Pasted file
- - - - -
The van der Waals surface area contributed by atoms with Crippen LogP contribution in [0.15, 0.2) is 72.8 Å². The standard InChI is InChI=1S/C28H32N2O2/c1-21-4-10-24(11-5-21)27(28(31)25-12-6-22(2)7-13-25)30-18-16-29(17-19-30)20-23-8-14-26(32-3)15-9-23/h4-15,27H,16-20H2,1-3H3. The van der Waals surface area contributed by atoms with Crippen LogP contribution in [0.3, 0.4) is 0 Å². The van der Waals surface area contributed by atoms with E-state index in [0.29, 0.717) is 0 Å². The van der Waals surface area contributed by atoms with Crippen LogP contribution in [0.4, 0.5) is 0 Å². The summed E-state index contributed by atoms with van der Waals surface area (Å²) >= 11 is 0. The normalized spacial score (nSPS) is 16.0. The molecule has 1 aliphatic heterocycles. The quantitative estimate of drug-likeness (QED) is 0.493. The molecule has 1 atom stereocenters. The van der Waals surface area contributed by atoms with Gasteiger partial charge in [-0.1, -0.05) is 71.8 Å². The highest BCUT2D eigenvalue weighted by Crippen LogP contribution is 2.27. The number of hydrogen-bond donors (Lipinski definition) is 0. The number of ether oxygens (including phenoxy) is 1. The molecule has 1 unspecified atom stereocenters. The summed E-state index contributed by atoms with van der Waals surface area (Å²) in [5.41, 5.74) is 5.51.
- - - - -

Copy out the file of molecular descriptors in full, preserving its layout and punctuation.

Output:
The van der Waals surface area contributed by atoms with Crippen LogP contribution in [0.15, 0.2) is 72.8 Å². The standard InChI is InChI=1S/C28H32N2O2/c1-21-4-10-24(11-5-21)27(28(31)25-12-6-22(2)7-13-25)30-18-16-29(17-19-30)20-23-8-14-26(32-3)15-9-23/h4-15,27H,16-20H2,1-3H3. The van der Waals surface area contributed by atoms with Crippen LogP contribution in [0.3, 0.4) is 0 Å². The van der Waals surface area contributed by atoms with E-state index in [0.29, 0.717) is 0 Å². The van der Waals surface area contributed by atoms with Crippen LogP contribution in [0.4, 0.5) is 0 Å². The summed E-state index contributed by atoms with van der Waals surface area (Å²) >= 11 is 0. The normalized spacial score (nSPS) is 16.0. The molecule has 1 aliphatic heterocycles. The quantitative estimate of drug-likeness (QED) is 0.493. The molecule has 1 atom stereocenters. The van der Waals surface area contributed by atoms with Gasteiger partial charge in [-0.1, -0.05) is 71.8 Å². The highest BCUT2D eigenvalue weighted by Crippen LogP contribution is 2.27. The number of hydrogen-bond donors (Lipinski definition) is 0. The number of ether oxygens (including phenoxy) is 1. The molecule has 1 unspecified atom stereocenters. The summed E-state index contributed by atoms with van der Waals surface area (Å²) in [5.41, 5.74) is 5.51.